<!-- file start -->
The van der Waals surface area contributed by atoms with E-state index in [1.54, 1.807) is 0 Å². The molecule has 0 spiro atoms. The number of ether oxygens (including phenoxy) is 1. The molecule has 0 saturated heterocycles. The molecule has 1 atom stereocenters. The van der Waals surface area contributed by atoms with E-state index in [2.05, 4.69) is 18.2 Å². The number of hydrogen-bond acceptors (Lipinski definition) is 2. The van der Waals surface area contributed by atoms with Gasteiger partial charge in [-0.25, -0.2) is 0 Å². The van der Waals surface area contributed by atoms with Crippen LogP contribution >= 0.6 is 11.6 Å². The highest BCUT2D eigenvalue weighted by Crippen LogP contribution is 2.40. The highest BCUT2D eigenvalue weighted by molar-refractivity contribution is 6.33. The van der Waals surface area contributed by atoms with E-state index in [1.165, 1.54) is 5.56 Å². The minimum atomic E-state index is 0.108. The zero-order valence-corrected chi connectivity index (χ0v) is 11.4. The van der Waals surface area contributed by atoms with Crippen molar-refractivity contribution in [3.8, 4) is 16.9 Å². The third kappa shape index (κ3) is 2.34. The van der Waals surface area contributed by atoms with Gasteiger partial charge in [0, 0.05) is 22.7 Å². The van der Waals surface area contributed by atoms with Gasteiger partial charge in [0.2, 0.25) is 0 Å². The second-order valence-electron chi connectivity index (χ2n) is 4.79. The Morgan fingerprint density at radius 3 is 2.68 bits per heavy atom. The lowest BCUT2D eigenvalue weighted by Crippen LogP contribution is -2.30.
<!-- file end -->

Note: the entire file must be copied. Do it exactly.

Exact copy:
The van der Waals surface area contributed by atoms with E-state index in [1.54, 1.807) is 0 Å². The molecule has 0 spiro atoms. The number of ether oxygens (including phenoxy) is 1. The molecule has 0 saturated heterocycles. The molecule has 1 atom stereocenters. The van der Waals surface area contributed by atoms with E-state index in [2.05, 4.69) is 18.2 Å². The number of hydrogen-bond acceptors (Lipinski definition) is 2. The van der Waals surface area contributed by atoms with Gasteiger partial charge in [-0.25, -0.2) is 0 Å². The van der Waals surface area contributed by atoms with Crippen LogP contribution >= 0.6 is 11.6 Å². The highest BCUT2D eigenvalue weighted by Crippen LogP contribution is 2.40. The highest BCUT2D eigenvalue weighted by molar-refractivity contribution is 6.33. The van der Waals surface area contributed by atoms with E-state index in [1.165, 1.54) is 5.56 Å². The minimum atomic E-state index is 0.108. The zero-order valence-corrected chi connectivity index (χ0v) is 11.4. The van der Waals surface area contributed by atoms with Crippen molar-refractivity contribution in [3.8, 4) is 16.9 Å². The third kappa shape index (κ3) is 2.34. The van der Waals surface area contributed by atoms with Gasteiger partial charge in [0, 0.05) is 22.7 Å². The van der Waals surface area contributed by atoms with Gasteiger partial charge in [0.2, 0.25) is 0 Å². The second-order valence-electron chi connectivity index (χ2n) is 4.79. The Morgan fingerprint density at radius 3 is 2.68 bits per heavy atom. The lowest BCUT2D eigenvalue weighted by Crippen LogP contribution is -2.30.